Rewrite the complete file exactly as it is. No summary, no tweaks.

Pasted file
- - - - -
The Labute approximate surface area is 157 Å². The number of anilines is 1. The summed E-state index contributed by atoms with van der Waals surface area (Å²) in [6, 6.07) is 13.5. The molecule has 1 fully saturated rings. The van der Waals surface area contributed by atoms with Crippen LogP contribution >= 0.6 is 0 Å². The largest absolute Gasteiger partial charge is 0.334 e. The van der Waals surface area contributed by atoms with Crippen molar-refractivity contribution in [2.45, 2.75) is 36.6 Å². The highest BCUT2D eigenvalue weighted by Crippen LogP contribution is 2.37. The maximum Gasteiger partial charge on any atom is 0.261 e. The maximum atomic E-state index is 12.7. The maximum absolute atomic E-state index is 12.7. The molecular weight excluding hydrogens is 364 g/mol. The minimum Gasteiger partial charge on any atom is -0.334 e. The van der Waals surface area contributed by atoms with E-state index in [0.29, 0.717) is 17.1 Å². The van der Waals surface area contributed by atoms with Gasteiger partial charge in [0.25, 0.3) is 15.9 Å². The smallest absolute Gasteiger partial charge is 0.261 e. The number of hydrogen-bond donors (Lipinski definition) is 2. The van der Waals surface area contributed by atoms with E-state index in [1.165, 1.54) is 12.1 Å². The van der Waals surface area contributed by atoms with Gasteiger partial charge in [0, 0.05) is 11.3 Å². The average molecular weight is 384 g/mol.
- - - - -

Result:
The Labute approximate surface area is 157 Å². The number of anilines is 1. The summed E-state index contributed by atoms with van der Waals surface area (Å²) in [6, 6.07) is 13.5. The molecule has 1 fully saturated rings. The van der Waals surface area contributed by atoms with Crippen LogP contribution >= 0.6 is 0 Å². The largest absolute Gasteiger partial charge is 0.334 e. The van der Waals surface area contributed by atoms with Crippen molar-refractivity contribution in [2.45, 2.75) is 36.6 Å². The highest BCUT2D eigenvalue weighted by Crippen LogP contribution is 2.37. The maximum Gasteiger partial charge on any atom is 0.261 e. The maximum atomic E-state index is 12.7. The maximum absolute atomic E-state index is 12.7. The molecular weight excluding hydrogens is 364 g/mol. The minimum Gasteiger partial charge on any atom is -0.334 e. The van der Waals surface area contributed by atoms with E-state index in [0.29, 0.717) is 17.1 Å². The van der Waals surface area contributed by atoms with Gasteiger partial charge in [0.25, 0.3) is 15.9 Å². The smallest absolute Gasteiger partial charge is 0.261 e. The number of hydrogen-bond donors (Lipinski definition) is 2. The van der Waals surface area contributed by atoms with E-state index in [1.165, 1.54) is 12.1 Å². The van der Waals surface area contributed by atoms with Gasteiger partial charge in [0, 0.05) is 11.3 Å². The average molecular weight is 384 g/mol.